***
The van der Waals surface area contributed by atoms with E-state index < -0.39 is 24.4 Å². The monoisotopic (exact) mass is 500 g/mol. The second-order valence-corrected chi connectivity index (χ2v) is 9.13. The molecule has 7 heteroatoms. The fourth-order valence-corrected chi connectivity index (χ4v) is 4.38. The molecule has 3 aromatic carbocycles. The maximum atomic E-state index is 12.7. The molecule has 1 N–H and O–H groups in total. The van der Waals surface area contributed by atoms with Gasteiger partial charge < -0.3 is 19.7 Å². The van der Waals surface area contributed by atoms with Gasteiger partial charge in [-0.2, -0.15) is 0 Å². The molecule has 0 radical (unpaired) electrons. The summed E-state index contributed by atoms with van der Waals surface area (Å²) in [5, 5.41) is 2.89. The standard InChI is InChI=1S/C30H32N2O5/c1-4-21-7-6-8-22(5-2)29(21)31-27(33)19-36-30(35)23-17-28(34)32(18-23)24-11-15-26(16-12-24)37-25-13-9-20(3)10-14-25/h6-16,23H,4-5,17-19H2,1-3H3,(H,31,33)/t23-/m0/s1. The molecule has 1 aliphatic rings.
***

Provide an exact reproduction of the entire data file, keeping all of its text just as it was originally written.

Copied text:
The van der Waals surface area contributed by atoms with E-state index < -0.39 is 24.4 Å². The monoisotopic (exact) mass is 500 g/mol. The second-order valence-corrected chi connectivity index (χ2v) is 9.13. The molecule has 7 heteroatoms. The fourth-order valence-corrected chi connectivity index (χ4v) is 4.38. The molecule has 3 aromatic carbocycles. The maximum atomic E-state index is 12.7. The molecule has 1 N–H and O–H groups in total. The van der Waals surface area contributed by atoms with Gasteiger partial charge < -0.3 is 19.7 Å². The van der Waals surface area contributed by atoms with Gasteiger partial charge in [-0.2, -0.15) is 0 Å². The molecule has 0 radical (unpaired) electrons. The summed E-state index contributed by atoms with van der Waals surface area (Å²) in [5, 5.41) is 2.89. The standard InChI is InChI=1S/C30H32N2O5/c1-4-21-7-6-8-22(5-2)29(21)31-27(33)19-36-30(35)23-17-28(34)32(18-23)24-11-15-26(16-12-24)37-25-13-9-20(3)10-14-25/h6-16,23H,4-5,17-19H2,1-3H3,(H,31,33)/t23-/m0/s1. The molecule has 1 aliphatic rings.